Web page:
So it's safe to say in a year's time there will be more than half a billion Windows 10 PCs with Redstone 2. There is no mystery or challenge.

    1. bombastic bob Silver badge
      Mushroom

      "Regular people are simply scared of an upgrade breaking something and having to learn new things. When they buy a new PC they will not have a choice."

      you actually SAID that? what a LOW opinion of other humans you must have! We are NOT in an 'idiocracy', yet...

      (careful, your arrogance and snobbery are showing)

      Aside from the snooty-snob "we *FEEL* we know better than YOU" types at Micro-shaft MAKING! THE! OPERATING! SYSTEM! "that way", we also have SAME-MINDED SYCOPHANTIC FAN-BOIS parroting the SAME! KINDS! OF! ARROGANCE! about "regular people".

      And _THAT_ is the point: Micro-shaft is NO longer "have it YOUR way" customer service oriented. They are "CONTROL THE MASSES" oriented. ONLY the *MOST* ARROGANT! of people would even *DARE* to *CONSIDER* doing this kind of thing, and "The Borg" Micro-shaft wants to ASSIMILATE YOU into doing EVERYTHING *THEIR* way so they can LOCK! YOU! IN! forever, and ADVERT! you, and SPY! ON! you, and MONETIZE! you in *EVERY* possible way.

      I think 'regular people' are growing *VERY* tired of LOTS of things *KINDS* of things right now... and won't tolerate this much longer.

      1. SundogUK

        Don't know if I agree or disagree with your post because I ignore fuckwits who vomits caps everywhere.

    2. Doctor Syntax Silver badge

      " Regular people are simply scared of an upgrade breaking something..."

      And when those upgrades have gained a reputation of doing that, quite rightly so.

      "... and having to learn new things."

      Experience with smartphones and Chromebooks indicates that that's not the case.

      "When they buy a new PC they will not have a choice."

      That depends on the H/W vendors. If they decide that Windows has become a toxic brand they'll offer a choice.

    3. James O'Shea Silver badge

      " When they buy a new PC they will not have a choice."

      Sure they will.

      1 reformat and install the Linux distro of their choice. Or, if they're up to additional work, BSD,

      2 buy a Mac in the first place. Apple doesn't give a damn what OS you run. Install a Linux distro, install BSD, even install Windows, Apple doesn't care. They won't support you if you don't have an Apple OS running, but they don't care what you have running. They'll even provide Windows and (some) Linux drivers for you. Then you're on your own.

      1. jrwilheim

        "1 reformat and install the Linux distro of their choice. Or, if they're up to additional work, BSD." Just how I, as an average computer user who spends most of his time in MS Office and a web browser, want to spent a Sunday afternoon.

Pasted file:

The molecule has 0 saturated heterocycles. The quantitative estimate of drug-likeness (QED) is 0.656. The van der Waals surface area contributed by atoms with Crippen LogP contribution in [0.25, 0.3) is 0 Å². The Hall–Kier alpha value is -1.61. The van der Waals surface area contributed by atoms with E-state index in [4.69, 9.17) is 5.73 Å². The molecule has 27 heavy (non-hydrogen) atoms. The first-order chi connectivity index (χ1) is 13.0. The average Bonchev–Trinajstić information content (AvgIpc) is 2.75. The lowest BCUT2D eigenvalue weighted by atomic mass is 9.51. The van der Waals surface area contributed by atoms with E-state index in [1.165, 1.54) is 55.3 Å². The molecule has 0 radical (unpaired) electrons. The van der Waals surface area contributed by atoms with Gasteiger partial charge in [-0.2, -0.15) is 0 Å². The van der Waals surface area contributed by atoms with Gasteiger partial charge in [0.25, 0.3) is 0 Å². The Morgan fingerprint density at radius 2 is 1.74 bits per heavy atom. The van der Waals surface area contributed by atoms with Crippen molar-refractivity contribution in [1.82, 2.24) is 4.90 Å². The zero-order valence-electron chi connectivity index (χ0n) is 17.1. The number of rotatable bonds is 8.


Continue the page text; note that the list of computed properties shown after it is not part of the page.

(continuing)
"2 buy a Mac in the first place. Apple doesn't give a damn what OS you run. Install a Linux distro, install BSD, even install Windows, Apple doesn't care. They won't support you if you don't have an Apple OS running, but they don't care what you have running. They'll even provide Windows and (some) Linux drivers for you. Then you're on your own." Apple may believe this is a selling point, and perhaps for a small portion of people in graphic design who need software that is only available on Mac and software that is only available on Windows, it is. For the average user, who wants to spent $200-$800 on a computer, not so much.

        I'm amazed how out of touch techie people often are with the average computer user and consumer.

        1. Loud Speaker

          "1 reformat and install the Linux distro of their choice. Or, if they're up to additional work, BSD." Just how I, as an average computer user who spends most of his time in MS Office and a web browser, want to spent a Sunday afternoon.

          The average Linux install takes me about 40 mins - on a clapped out old Core 2. BSD can be installed in under 20 mins in most cases.

          The problem with BSD is more the learning curve to admin it. However, admin is also the main problem with Linux. Joe User cannot do the admin role. But he can't do it for Windows either.

          In reality, some other family member does it, and, increasingly, there are family members who realise it is far easier to admin someone else's Linux machine than someone else's Windows machine. Massively easier.

          In the end, that will be what kills Windows.

    4. Ropewash
      Thumb Down

      @Surur

      "Regular people are simply scared of an upgrade breaking something and having to learn new things. When they buy a new PC they will not have a choice."

      No choice but to accept having to learn about broken software?

      What a bleak, dystopian future you envision.

      Speaking as a "regular person" (well, I'm not an IT guy at any rate) I'll thank you to not push that nightmare on me. I prefer my software to do it's damned job. That's it's entire point of being, doing things for me that I want it to. It does not exist to serve a corporation or a government. It exists to serve ME.